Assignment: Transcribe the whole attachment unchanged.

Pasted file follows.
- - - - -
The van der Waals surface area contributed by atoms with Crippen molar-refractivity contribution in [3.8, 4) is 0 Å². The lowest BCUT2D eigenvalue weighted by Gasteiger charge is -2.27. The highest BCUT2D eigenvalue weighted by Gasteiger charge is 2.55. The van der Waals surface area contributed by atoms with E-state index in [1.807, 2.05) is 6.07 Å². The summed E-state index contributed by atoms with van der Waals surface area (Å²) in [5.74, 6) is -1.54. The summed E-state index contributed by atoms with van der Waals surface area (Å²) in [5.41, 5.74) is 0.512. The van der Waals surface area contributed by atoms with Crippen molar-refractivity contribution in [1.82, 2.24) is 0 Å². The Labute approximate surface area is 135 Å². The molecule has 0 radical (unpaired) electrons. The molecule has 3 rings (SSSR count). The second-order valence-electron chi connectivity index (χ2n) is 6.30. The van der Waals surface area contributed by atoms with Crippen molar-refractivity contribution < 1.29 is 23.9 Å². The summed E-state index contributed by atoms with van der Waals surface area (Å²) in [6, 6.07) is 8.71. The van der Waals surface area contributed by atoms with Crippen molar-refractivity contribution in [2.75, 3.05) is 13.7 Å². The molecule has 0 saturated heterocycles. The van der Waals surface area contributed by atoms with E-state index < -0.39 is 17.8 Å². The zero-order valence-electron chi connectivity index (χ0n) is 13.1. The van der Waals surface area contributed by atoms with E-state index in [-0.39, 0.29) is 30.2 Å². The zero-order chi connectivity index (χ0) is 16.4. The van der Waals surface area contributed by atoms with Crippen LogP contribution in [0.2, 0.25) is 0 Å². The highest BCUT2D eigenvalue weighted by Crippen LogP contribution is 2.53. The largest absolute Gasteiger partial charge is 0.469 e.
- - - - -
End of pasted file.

The van der Waals surface area contributed by atoms with Crippen molar-refractivity contribution in [3.8, 4) is 0 Å². The lowest BCUT2D eigenvalue weighted by Gasteiger charge is -2.27. The highest BCUT2D eigenvalue weighted by Gasteiger charge is 2.55. The van der Waals surface area contributed by atoms with E-state index in [1.807, 2.05) is 6.07 Å². The summed E-state index contributed by atoms with van der Waals surface area (Å²) in [5.74, 6) is -1.54. The summed E-state index contributed by atoms with van der Waals surface area (Å²) in [5.41, 5.74) is 0.512. The van der Waals surface area contributed by atoms with Crippen molar-refractivity contribution in [1.82, 2.24) is 0 Å². The Labute approximate surface area is 135 Å². The molecule has 0 radical (unpaired) electrons. The molecule has 3 rings (SSSR count). The second-order valence-electron chi connectivity index (χ2n) is 6.30. The van der Waals surface area contributed by atoms with Crippen molar-refractivity contribution < 1.29 is 23.9 Å². The summed E-state index contributed by atoms with van der Waals surface area (Å²) in [6, 6.07) is 8.71. The van der Waals surface area contributed by atoms with Crippen molar-refractivity contribution in [2.75, 3.05) is 13.7 Å². The molecule has 0 saturated heterocycles. The van der Waals surface area contributed by atoms with E-state index < -0.39 is 17.8 Å². The zero-order valence-electron chi connectivity index (χ0n) is 13.1. The van der Waals surface area contributed by atoms with E-state index in [-0.39, 0.29) is 30.2 Å². The zero-order chi connectivity index (χ0) is 16.4. The van der Waals surface area contributed by atoms with Crippen LogP contribution in [0.2, 0.25) is 0 Å². The highest BCUT2D eigenvalue weighted by Crippen LogP contribution is 2.53. The largest absolute Gasteiger partial charge is 0.469 e.